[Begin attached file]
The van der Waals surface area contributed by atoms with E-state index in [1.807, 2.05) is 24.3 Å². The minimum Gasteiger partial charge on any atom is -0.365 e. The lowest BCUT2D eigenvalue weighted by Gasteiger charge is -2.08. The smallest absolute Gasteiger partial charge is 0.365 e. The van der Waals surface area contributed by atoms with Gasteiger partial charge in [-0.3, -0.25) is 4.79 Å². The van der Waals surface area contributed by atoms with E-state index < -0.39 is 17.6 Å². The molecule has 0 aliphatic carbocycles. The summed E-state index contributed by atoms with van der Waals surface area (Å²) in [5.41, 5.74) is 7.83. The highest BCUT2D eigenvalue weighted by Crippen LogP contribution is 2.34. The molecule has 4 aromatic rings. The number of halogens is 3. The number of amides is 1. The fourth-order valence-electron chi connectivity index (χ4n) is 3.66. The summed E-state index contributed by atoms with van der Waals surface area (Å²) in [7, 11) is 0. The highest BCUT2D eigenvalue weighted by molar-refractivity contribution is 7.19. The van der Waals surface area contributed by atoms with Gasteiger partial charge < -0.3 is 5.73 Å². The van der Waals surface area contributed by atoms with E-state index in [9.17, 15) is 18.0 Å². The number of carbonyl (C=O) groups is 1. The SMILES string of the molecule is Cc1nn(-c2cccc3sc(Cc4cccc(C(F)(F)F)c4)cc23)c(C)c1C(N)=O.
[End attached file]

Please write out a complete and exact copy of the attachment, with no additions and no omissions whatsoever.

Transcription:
The van der Waals surface area contributed by atoms with E-state index in [1.807, 2.05) is 24.3 Å². The minimum Gasteiger partial charge on any atom is -0.365 e. The lowest BCUT2D eigenvalue weighted by Gasteiger charge is -2.08. The smallest absolute Gasteiger partial charge is 0.365 e. The van der Waals surface area contributed by atoms with Gasteiger partial charge in [-0.3, -0.25) is 4.79 Å². The van der Waals surface area contributed by atoms with E-state index < -0.39 is 17.6 Å². The molecule has 0 aliphatic carbocycles. The summed E-state index contributed by atoms with van der Waals surface area (Å²) in [5.41, 5.74) is 7.83. The highest BCUT2D eigenvalue weighted by Crippen LogP contribution is 2.34. The molecule has 4 aromatic rings. The number of halogens is 3. The number of amides is 1. The fourth-order valence-electron chi connectivity index (χ4n) is 3.66. The summed E-state index contributed by atoms with van der Waals surface area (Å²) in [7, 11) is 0. The highest BCUT2D eigenvalue weighted by molar-refractivity contribution is 7.19. The van der Waals surface area contributed by atoms with Gasteiger partial charge < -0.3 is 5.73 Å². The van der Waals surface area contributed by atoms with E-state index in [9.17, 15) is 18.0 Å². The number of carbonyl (C=O) groups is 1. The SMILES string of the molecule is Cc1nn(-c2cccc3sc(Cc4cccc(C(F)(F)F)c4)cc23)c(C)c1C(N)=O.